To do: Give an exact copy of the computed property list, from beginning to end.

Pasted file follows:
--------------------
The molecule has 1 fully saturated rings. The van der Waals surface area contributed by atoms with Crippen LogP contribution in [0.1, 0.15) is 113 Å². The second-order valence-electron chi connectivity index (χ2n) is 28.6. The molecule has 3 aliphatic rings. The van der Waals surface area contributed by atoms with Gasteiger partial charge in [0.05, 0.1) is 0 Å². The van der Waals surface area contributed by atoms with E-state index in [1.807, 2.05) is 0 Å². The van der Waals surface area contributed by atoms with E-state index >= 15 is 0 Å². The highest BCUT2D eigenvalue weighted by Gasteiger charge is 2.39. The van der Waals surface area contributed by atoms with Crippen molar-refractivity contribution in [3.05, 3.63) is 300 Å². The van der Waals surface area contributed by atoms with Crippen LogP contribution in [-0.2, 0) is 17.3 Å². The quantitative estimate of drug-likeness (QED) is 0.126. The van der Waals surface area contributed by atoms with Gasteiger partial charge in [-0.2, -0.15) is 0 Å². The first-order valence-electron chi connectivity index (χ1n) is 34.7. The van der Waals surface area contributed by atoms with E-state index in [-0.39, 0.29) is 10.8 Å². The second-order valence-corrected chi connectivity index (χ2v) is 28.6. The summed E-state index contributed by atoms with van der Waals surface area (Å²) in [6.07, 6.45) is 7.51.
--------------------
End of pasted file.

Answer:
The molecule has 1 fully saturated rings. The van der Waals surface area contributed by atoms with Crippen LogP contribution in [0.1, 0.15) is 113 Å². The second-order valence-electron chi connectivity index (χ2n) is 28.6. The molecule has 3 aliphatic rings. The van der Waals surface area contributed by atoms with Gasteiger partial charge in [0.05, 0.1) is 0 Å². The van der Waals surface area contributed by atoms with E-state index in [1.807, 2.05) is 0 Å². The van der Waals surface area contributed by atoms with E-state index >= 15 is 0 Å². The highest BCUT2D eigenvalue weighted by Gasteiger charge is 2.39. The van der Waals surface area contributed by atoms with Crippen molar-refractivity contribution in [3.05, 3.63) is 300 Å². The van der Waals surface area contributed by atoms with Crippen LogP contribution in [-0.2, 0) is 17.3 Å². The quantitative estimate of drug-likeness (QED) is 0.126. The van der Waals surface area contributed by atoms with Gasteiger partial charge in [-0.2, -0.15) is 0 Å². The first-order valence-electron chi connectivity index (χ1n) is 34.7. The van der Waals surface area contributed by atoms with E-state index in [-0.39, 0.29) is 10.8 Å². The second-order valence-corrected chi connectivity index (χ2v) is 28.6. The summed E-state index contributed by atoms with van der Waals surface area (Å²) in [6.07, 6.45) is 7.51.